Marc Miller is the founder of www.careerpivot.com, a career design firm for those “in the second half of life” that are looking to make a career change. Mr. Miller has made seven career pivots and he expands on a few of them in this episode. Marc starts the podcast by identifying the realities of a career pivot. Most people will do one of two things, either they will remain in their current field but take on a new skill or they will repurpose their existing skills in a different industry. Most importantly, when people make these incremental career changes they will need help. They will need someone to pick them up when they fall down, like a teammate running a marathon with you or a family member cheering you as you get gasp for oxygen in the 9th mile.
“Most people will do one of two things, either they will remain in their current field but take on a new skill or they will repurpose their existing skills in a different field”
Next, he discusses how people should recover from career failure. He has made three failed pivots and the three most important things to remember are, fail fast, always have a Plan B, always learn something from it. For example, he was a consultant at IBM for six months and hated it. However, he now structures his coaching business in the same way a consultant would i.e., he charges by the project, not by the hour and breaks the work into phases. So despite leaving consulting he still learned from that experience.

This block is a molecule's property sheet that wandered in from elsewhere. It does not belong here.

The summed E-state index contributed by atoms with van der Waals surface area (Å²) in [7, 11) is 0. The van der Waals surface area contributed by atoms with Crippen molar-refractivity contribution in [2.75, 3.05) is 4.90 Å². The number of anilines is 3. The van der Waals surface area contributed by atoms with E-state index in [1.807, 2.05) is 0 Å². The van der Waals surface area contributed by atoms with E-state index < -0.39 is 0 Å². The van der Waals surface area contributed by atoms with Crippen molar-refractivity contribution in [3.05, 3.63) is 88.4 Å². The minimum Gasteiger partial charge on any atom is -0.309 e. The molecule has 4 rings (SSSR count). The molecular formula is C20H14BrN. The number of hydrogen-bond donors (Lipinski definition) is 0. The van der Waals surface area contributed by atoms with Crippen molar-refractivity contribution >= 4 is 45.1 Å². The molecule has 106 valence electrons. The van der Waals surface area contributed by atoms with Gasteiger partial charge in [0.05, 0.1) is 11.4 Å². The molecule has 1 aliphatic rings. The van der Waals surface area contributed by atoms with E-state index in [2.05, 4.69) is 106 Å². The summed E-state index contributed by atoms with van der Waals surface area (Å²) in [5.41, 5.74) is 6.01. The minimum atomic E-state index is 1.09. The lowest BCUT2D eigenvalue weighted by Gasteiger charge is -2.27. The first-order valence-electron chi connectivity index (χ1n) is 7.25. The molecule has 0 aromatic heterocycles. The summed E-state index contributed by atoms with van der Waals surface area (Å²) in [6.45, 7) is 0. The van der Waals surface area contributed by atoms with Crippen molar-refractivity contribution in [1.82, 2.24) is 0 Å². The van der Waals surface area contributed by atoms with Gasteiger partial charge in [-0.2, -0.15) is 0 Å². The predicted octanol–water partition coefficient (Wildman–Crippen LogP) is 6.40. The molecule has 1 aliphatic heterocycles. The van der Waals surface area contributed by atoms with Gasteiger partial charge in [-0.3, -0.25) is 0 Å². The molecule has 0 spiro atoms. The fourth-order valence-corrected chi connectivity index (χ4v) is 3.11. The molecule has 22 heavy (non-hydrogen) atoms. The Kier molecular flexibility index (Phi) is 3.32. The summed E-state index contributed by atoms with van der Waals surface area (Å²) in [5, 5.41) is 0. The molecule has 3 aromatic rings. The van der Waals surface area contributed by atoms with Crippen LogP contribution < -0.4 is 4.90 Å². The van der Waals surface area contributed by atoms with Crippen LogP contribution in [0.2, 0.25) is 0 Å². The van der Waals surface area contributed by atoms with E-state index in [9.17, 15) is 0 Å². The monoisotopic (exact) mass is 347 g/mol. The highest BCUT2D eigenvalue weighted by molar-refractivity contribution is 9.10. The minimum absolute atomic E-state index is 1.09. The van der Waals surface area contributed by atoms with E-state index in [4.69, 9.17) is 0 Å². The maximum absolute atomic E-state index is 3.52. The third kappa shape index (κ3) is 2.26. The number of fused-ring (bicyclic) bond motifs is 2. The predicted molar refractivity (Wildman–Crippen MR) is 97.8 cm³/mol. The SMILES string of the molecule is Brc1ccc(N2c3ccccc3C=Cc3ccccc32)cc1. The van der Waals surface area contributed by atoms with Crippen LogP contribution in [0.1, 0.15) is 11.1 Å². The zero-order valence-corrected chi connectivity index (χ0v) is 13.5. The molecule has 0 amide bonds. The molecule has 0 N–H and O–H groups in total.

When pivoting, failure is always a possibility. For that reason it is important to always have a low risk backup plan. Marc stresses the importance of not waiting too long. When you suspect your new role is not working out execute your backup plan quickly before your prior experience becomes stale. For example, it was easier for Marc to return to his old field after leaving his consultant job at IBM because that had only been there six months. Whereas, when he went to teach Algebra 1 and 2, he found that he had waited too long, and could no longer return to his prior industry, so he had to move into nonprofit fundraising instead of returning to his previous field. For example, Justin would now see a similar difficulty if he tried to return to a sales career after 5 years as an analyst. Even sales managers would wonder if he can still sell which is a sales pitch he’d rather not make anytime soon.
Therefore, before people pivot careers, it is advised to consider the risks and build a strong support system. The deeper you get in a job search the more resistance you will meet. Most often the resistance is internal. Fear, doubt, insecurity grow as time passes without work so after a period of time, which is different for everybody, it might only be your support network that can bring back your confidence. Supportive friends and past coworkers can restore confidence, encourage action, and initiate momentum for a job search that has gone on way too long in the eye of the job seeker.